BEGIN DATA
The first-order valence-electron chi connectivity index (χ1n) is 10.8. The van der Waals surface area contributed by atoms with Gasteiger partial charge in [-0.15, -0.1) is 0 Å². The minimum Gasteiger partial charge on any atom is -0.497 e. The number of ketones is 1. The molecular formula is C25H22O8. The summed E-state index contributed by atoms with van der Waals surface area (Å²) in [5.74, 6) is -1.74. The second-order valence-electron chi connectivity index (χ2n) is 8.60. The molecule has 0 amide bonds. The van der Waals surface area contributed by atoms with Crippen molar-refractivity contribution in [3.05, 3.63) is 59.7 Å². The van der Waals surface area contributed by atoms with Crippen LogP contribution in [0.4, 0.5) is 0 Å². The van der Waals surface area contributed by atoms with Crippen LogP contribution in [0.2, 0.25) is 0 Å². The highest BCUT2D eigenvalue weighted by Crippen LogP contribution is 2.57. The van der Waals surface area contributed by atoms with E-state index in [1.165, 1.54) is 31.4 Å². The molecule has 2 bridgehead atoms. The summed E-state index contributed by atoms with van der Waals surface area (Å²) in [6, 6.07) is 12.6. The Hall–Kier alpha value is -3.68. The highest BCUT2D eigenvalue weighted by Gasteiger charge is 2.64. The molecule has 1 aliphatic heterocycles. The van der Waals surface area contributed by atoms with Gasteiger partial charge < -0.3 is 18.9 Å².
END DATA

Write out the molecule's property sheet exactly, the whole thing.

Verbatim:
The first-order valence-electron chi connectivity index (χ1n) is 10.8. The van der Waals surface area contributed by atoms with Gasteiger partial charge in [-0.15, -0.1) is 0 Å². The minimum Gasteiger partial charge on any atom is -0.497 e. The number of ketones is 1. The molecular formula is C25H22O8. The summed E-state index contributed by atoms with van der Waals surface area (Å²) in [5.74, 6) is -1.74. The second-order valence-electron chi connectivity index (χ2n) is 8.60. The molecule has 0 amide bonds. The van der Waals surface area contributed by atoms with Crippen molar-refractivity contribution in [3.05, 3.63) is 59.7 Å². The van der Waals surface area contributed by atoms with Crippen LogP contribution in [0.4, 0.5) is 0 Å². The van der Waals surface area contributed by atoms with Crippen LogP contribution in [0.2, 0.25) is 0 Å². The highest BCUT2D eigenvalue weighted by Crippen LogP contribution is 2.57. The van der Waals surface area contributed by atoms with E-state index in [1.165, 1.54) is 31.4 Å². The molecule has 2 bridgehead atoms. The summed E-state index contributed by atoms with van der Waals surface area (Å²) in [6, 6.07) is 12.6. The Hall–Kier alpha value is -3.68. The highest BCUT2D eigenvalue weighted by Gasteiger charge is 2.64. The molecule has 1 aliphatic heterocycles. The van der Waals surface area contributed by atoms with Gasteiger partial charge < -0.3 is 18.9 Å².